Archive for the ‘mobile phones’ category: Page 119

Mar 7, 2016

Beauty brands hope virtual makeovers encourage shoppers to try new looks

Posted by in categories: mobile phones, virtual reality

VR latest experience in shopping.

Some beauty product retailers have turned to virtual reality technology to let customers try on products from their smartphones.

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Mar 6, 2016

The Galaxy S7‘s water resistance is tested with an underwater unboxing video

Posted by in category: mobile phones

Here’s a novel way to do an unboxing video.

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Mar 6, 2016

Flexible Glass Could Bring Back the Flip Phone

Posted by in category: mobile phones

Schott can make a sheet of glass thinner than your hair and half a kilometer long that bends, but doesn’t yet fold.

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Mar 5, 2016

Malware, Accessibility Clickjacking, Affects 65% Of Androids

Posted by in categories: cybercrime/malcode, mobile phones

To all my Android friends — new impacts revealed around Clickjacking.

Skycure co-founders Adi Sharabani and Yair Amit revealed that a new kind of malware puts a stunning 500,000,000 Android phones at risk.

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Mar 3, 2016

Ask Ray | Ethan Kurzweil debates the role of tech firms in personal privacy

Posted by in categories: business, energy, government, law enforcement, mobile phones, Ray Kurzweil

Dear readers,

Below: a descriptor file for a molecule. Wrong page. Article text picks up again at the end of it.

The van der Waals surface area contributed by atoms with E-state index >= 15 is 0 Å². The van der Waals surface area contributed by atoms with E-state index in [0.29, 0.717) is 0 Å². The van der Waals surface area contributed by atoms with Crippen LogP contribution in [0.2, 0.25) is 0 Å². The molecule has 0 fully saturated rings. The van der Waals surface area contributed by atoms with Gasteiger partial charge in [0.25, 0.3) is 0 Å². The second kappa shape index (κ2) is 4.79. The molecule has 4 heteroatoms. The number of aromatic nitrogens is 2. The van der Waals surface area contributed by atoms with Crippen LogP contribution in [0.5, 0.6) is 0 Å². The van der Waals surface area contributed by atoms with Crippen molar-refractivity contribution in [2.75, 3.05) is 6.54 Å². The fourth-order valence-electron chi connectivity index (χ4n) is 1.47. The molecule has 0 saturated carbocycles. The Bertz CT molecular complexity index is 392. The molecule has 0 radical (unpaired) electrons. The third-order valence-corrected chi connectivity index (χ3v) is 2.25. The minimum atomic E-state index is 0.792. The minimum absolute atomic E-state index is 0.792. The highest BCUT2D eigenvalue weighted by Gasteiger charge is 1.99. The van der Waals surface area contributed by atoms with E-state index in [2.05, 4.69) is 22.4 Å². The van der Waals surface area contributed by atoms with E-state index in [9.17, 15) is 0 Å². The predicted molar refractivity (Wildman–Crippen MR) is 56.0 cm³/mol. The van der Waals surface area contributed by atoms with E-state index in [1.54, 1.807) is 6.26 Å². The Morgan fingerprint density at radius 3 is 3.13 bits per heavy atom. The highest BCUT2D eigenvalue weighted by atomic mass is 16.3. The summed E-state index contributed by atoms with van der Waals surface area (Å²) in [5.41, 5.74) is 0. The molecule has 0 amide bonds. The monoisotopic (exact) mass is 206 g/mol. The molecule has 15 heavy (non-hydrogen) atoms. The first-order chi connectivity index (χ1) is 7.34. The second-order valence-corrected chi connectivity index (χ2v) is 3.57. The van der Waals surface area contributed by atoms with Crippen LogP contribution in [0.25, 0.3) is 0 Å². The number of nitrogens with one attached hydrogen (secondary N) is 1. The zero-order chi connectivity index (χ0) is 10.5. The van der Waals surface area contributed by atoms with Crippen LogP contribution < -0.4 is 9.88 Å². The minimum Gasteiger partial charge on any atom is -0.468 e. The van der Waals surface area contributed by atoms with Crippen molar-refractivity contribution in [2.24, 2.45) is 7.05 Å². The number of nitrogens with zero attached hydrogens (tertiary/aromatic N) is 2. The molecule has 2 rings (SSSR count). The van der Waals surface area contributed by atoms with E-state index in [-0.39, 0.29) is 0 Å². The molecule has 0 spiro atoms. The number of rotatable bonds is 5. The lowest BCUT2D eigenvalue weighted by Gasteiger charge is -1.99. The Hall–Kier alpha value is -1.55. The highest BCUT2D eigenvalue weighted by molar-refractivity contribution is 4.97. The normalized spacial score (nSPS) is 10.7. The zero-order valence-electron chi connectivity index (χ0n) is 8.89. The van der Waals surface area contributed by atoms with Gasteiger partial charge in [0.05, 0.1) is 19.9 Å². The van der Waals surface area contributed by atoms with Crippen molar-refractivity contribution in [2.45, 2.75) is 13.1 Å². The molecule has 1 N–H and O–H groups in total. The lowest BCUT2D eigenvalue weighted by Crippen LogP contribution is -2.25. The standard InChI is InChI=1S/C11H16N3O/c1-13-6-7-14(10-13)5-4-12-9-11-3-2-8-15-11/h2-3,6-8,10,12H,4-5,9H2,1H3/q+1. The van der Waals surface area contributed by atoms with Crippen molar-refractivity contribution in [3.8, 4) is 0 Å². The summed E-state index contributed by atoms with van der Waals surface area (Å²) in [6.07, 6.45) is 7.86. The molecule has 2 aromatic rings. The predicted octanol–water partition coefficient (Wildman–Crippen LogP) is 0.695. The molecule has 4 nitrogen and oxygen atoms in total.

My son Ethan Kurzweil — who is a partner at Bessemer Ventures Partners — tracks the future of web innovation, social and legal concerns about privacy, and start-ups who have an edge with their business or consumer applications, like team sourcing or software-as-a-service.

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Mar 2, 2016

Artificial Intelligence Risk — 12 Researchers Weigh in on the Danger’s of Smarter Machines

Posted by in categories: biotech/medical, economics, mobile phones, robotics/AI, security

A realistic article on AI — especially around AI being manipulated by others for their own gain which I have also identified as the real risks with AI.

Artificial intelligence (AI), once the seeming red-headed stepchild of the scientific community, has come a long way in the past two decades. Most of us have reconciled with the fact that we can’t live without our smartphones and Siri, and AI’s seemingly omnipotent nature has infiltrated the nearest and farthest corners of our lives, from robo-advisors on Wall Street and crime-spotting security cameras, to big data analysis by Google’s BigQuery and Watson’s entry into diagnostics in the medical field.

In many unforeseen ways, AI is helping to improve and make our lives more efficient, though the reverse degeneration of human economic and cultural structures is also a potential reality. The Future of Life Institute’s tagline sums it up in succinct fashion: “Technology is giving life the potential to flourish like never before…or to self-destruct.” Humans are the creators, but will we always have control of our revolutionary inventions?